"Republican buy sneakers too," is the quote that has long haunted Jordan. To his credit, he addresses it in The Last Dance. And for the first time admits to actually having said it (for many years the remarks were widely suspected to apocryphal).

"I don't think that statement needs to be corrected because I said it in jest on a bus with Horace Grant and Scottie Pippen," Jordan told Hehir. "It was thrown off the cuff. My mother asked to do a PSA for [North Carolina Senate hopeful] Harvey Gantt, and I said, "Look, Mom, I'm not speaking out of pocket about someone that I don't know. But I will send a contribution to support him." Which is what I did.

"I do commend Muhammad Ali for standing up for what he believed in. But I never thought of myself as an activist. I thought of myself as a basketball player. I wasn't a politician when I was playing my sport. I was focused on my craft. Was that selfish? Probably. But that was my energy. That's where my energy was."

Here, too, there are claims The Last Dance omits more than it includes. It glosses entirely over Craig Hodges, and his belief that African-American basketball stars had an obligation to publicly condemn Institutionalised racism.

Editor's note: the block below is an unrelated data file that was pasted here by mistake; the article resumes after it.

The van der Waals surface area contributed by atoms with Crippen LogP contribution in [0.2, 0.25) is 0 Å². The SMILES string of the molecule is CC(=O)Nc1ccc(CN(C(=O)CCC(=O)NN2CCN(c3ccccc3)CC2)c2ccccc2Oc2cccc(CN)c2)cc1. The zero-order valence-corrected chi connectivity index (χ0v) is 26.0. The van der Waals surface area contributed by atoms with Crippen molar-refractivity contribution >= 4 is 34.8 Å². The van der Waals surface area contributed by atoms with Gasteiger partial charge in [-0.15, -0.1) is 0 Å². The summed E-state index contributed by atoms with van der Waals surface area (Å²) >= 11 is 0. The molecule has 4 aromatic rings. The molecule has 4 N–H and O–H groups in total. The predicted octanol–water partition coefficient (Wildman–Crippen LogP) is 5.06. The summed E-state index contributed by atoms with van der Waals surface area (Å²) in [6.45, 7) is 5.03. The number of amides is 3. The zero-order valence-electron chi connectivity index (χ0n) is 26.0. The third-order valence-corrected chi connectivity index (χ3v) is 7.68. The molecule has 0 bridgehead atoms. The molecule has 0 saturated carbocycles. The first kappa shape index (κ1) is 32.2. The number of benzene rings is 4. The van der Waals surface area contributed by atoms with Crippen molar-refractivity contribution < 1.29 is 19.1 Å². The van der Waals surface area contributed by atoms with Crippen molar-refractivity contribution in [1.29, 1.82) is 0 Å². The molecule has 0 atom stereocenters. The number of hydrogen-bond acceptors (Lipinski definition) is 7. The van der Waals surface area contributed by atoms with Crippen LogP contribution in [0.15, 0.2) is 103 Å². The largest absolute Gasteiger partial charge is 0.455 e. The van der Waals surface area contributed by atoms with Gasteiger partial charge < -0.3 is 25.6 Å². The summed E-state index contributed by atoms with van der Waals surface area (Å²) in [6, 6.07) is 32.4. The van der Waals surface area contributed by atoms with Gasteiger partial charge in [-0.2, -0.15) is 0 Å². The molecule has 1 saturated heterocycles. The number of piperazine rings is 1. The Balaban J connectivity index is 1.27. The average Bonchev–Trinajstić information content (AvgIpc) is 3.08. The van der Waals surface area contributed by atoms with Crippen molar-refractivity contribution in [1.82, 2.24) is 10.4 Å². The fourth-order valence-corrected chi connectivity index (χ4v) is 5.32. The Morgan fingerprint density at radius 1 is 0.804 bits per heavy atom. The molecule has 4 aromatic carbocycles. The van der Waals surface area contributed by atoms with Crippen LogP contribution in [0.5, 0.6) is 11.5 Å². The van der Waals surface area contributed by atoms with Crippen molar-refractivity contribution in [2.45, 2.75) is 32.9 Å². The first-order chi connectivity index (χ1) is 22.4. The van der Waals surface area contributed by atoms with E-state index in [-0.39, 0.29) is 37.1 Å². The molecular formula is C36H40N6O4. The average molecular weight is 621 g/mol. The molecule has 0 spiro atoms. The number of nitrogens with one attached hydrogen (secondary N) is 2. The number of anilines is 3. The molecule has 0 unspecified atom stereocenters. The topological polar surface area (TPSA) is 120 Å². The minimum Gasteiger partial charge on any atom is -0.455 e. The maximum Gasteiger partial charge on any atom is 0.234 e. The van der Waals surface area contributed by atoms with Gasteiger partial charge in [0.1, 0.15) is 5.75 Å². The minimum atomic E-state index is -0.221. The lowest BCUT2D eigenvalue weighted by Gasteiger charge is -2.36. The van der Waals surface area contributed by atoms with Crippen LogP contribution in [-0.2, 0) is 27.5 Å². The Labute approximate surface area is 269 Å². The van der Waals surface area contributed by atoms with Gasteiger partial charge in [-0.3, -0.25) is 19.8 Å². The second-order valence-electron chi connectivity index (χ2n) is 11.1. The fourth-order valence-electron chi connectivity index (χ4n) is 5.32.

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As Hodges knew, there was a long tradition of social protest in American sport. Kareem Abdul-Jabbar, the biggest basketball star of his generation, for instance, boycotted the 1968 Olympics. Later that baton would be taken up by Colin Kaepernick, the San Fransisco 49ers quarterback who began a nationwide debate when he started kneeling during the US national anthem (and was promptly blacklisted by NFL clubs).

NBA great Michael Jordan. Photo / Getty
NBA great Michael Jordan. Photo / Getty

Hodges was a key part of the Bulls team as it won its first two NBA titles. However, his outspokenness didn't go down well with his teammates. In 1992 he won a three-pointer contest and publicly announced he was donating the $20,000 prize to Chicago charities. He urged his team-mates to stump up similar amounts. They demurred saying they would have to consult their agents.

"I envisioned the Chicago Bulls making history in the most meaningful way. We also had a basketball player [Jordan] whose popularity exceeded that of the pope," Hodges would write in his autobiography. "If the Bulls spoke in a collective voice during the golden age of professional basketball, the world would listen."

His dissatisfaction with Jordan eventually made the press. The New York Times ran a story: Hodges Criticises Jordan For His Silence On Issues. He was let go by the Chicago Bulls that summer, his NBA career over. But Hodges does not feature in The Last Dance. Hehir interviews some 101 individuals, Justin Timberlake and Barack Obama among them. There's no room for Hodges.